|Nutrition Facts (per serving)|
|Amount per serving|
|% Daily Value*|
|Total Fat 29g||37%|
|Saturated Fat 17g||85%|
|Total Carbohydrate 56g||20%|
|Dietary Fiber 2g||8%|
|Total Sugars 1g|
|Vitamin C 1mg||6%|
|*The % Daily Value (DV) tells you how much a nutrient in a food serving contributes to a daily diet. 2,000 calories a day is used for general nutrition advice.|
The overnight rise gives these yeast waffles just the right amount of fermentation for the best flavor. Add the eggs and baking soda just before cooking the waffles.
Pour the warm water into a large mixing bowl and sprinkle with the active dry yeast. Let the yeast mixture stand for about 5 minutes until the yeast has dissolved.
To the yeast mixture add the warm milk, melted butter, salt, sugar, and flour; whisk until the batter is well-blended and smooth. Cover the bowl tightly with plastic wrap and let stand overnight at room temperature.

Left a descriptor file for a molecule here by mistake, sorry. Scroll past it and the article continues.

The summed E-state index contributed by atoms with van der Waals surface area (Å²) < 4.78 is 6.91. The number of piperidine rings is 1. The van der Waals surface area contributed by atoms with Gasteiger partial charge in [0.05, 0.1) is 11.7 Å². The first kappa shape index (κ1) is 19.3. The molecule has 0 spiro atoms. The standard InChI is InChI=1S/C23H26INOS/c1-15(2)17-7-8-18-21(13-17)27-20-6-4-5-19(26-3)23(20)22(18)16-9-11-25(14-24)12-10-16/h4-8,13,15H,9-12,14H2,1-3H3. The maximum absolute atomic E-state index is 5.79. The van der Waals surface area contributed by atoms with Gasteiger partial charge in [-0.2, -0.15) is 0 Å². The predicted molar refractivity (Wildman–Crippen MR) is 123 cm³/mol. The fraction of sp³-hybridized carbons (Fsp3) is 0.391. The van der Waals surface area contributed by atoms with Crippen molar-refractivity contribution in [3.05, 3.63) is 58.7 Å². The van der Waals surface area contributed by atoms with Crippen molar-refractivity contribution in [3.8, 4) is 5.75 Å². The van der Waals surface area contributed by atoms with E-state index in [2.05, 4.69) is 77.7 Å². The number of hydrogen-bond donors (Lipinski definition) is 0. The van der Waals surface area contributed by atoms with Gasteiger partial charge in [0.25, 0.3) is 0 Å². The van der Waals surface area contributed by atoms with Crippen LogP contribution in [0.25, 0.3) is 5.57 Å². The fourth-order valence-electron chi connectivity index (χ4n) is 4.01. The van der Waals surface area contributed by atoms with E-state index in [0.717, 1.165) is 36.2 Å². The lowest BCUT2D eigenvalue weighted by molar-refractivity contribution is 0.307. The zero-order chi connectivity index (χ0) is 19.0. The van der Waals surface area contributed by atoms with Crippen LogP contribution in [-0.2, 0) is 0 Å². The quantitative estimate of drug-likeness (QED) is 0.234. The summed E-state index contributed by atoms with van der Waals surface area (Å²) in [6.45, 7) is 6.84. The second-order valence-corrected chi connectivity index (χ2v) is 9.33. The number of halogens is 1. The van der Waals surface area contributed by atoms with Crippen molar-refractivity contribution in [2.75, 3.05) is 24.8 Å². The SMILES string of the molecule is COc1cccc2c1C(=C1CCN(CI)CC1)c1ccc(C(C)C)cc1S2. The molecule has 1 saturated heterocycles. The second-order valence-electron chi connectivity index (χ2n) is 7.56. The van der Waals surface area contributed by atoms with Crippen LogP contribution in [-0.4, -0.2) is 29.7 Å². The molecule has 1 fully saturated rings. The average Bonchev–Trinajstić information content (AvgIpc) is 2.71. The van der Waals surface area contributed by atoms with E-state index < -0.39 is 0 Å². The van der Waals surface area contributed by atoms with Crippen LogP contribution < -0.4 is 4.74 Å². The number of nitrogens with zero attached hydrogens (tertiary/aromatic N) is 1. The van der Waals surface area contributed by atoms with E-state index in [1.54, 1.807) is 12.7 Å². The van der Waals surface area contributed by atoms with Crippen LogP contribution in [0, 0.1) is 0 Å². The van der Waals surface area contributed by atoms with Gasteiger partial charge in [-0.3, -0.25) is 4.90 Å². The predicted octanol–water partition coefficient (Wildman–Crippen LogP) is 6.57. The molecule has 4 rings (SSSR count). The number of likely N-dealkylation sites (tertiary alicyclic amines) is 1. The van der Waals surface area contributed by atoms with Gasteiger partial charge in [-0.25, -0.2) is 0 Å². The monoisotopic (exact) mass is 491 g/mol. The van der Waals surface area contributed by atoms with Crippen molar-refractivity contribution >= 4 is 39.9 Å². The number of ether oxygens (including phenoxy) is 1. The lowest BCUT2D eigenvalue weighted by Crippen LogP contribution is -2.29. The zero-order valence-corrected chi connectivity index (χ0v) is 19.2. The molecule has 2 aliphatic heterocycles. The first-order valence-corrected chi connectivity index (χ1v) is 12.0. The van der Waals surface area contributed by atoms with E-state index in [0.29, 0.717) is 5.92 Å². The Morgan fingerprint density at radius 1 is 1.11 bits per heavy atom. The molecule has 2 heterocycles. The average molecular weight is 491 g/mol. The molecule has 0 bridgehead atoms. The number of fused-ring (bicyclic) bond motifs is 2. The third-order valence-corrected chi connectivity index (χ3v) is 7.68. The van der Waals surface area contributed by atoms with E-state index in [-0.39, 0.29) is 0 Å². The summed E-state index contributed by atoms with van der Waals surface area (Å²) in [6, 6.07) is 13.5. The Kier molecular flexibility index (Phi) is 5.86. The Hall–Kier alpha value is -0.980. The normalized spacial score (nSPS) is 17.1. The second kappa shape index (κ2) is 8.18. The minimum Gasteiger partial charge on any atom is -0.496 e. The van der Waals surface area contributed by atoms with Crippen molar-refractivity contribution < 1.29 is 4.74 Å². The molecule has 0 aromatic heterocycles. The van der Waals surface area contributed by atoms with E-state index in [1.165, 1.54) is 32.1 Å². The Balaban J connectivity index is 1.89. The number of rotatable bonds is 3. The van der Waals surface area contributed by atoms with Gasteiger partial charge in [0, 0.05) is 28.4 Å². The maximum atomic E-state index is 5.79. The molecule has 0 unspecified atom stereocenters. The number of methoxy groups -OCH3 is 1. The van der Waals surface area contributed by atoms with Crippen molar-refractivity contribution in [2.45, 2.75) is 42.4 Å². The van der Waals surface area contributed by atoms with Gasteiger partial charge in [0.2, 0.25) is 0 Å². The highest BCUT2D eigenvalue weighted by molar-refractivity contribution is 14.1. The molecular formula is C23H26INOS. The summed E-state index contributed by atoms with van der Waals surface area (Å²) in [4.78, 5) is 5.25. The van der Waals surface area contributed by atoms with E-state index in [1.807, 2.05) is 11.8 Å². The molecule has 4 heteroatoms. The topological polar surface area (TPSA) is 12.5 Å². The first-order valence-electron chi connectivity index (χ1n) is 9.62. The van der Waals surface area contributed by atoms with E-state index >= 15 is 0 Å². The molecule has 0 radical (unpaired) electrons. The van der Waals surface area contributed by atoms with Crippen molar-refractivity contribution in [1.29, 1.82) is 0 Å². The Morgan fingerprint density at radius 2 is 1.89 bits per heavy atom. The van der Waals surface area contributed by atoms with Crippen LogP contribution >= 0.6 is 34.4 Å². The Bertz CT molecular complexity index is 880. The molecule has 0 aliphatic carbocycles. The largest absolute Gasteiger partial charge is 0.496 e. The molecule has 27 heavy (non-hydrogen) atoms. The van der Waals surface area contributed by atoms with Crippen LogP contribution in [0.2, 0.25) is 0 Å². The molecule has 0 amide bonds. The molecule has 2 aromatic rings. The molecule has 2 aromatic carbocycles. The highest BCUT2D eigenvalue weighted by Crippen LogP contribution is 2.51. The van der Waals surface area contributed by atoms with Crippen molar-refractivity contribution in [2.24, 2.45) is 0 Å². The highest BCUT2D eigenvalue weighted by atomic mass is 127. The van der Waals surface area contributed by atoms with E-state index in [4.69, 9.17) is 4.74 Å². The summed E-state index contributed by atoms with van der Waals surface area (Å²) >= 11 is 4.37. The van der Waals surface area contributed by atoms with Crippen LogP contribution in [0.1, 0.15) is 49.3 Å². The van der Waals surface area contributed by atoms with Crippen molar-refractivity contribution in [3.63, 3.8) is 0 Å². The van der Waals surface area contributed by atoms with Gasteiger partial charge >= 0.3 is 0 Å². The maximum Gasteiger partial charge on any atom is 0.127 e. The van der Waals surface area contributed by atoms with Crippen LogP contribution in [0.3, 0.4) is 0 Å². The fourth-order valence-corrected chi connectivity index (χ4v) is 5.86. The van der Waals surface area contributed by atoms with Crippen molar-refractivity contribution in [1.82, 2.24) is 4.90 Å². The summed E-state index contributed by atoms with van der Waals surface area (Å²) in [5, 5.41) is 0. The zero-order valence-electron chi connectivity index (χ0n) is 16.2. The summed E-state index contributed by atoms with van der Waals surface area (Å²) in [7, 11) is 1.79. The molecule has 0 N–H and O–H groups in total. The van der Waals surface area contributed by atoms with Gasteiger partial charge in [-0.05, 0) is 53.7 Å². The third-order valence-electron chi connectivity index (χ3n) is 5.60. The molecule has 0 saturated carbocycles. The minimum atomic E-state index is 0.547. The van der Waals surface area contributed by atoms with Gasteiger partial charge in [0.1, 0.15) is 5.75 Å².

Just before cooking the waffles, add the eggs and beat until well blended. Add the baking soda, and stir until well mixed - the batter will be thin.
Pour batter into sections of a very hot waffle iron.
Cook the waffles until they are golden brown.
Store leftover waffles in the refrigerator or freezer.
Use silicone utensils or ones made specifically for nonstick cookware. Removable plates are a convenience when it comes to cleaning, but always follow the manufacturers' directions for cleaning and cooking with your appliance.
If your waffle iron doesn't have an indicator light, here's an easy way to tell when it's ready for the batter. Put a little water inside the waffle iron before you begin heating. When the steaming stops, the waffle iron is ready for the batter.
How do you tell if the waffles are done? Again, watch the steam coming from the iron - when the batter stops steaming, the waffles should be done.
Let the waffles cool completely; put them in a zip-close food storage bag and store in the refrigerator for up to 3 days. To freeze, wrap in foil and seal in a freezer bag for up to 3 months.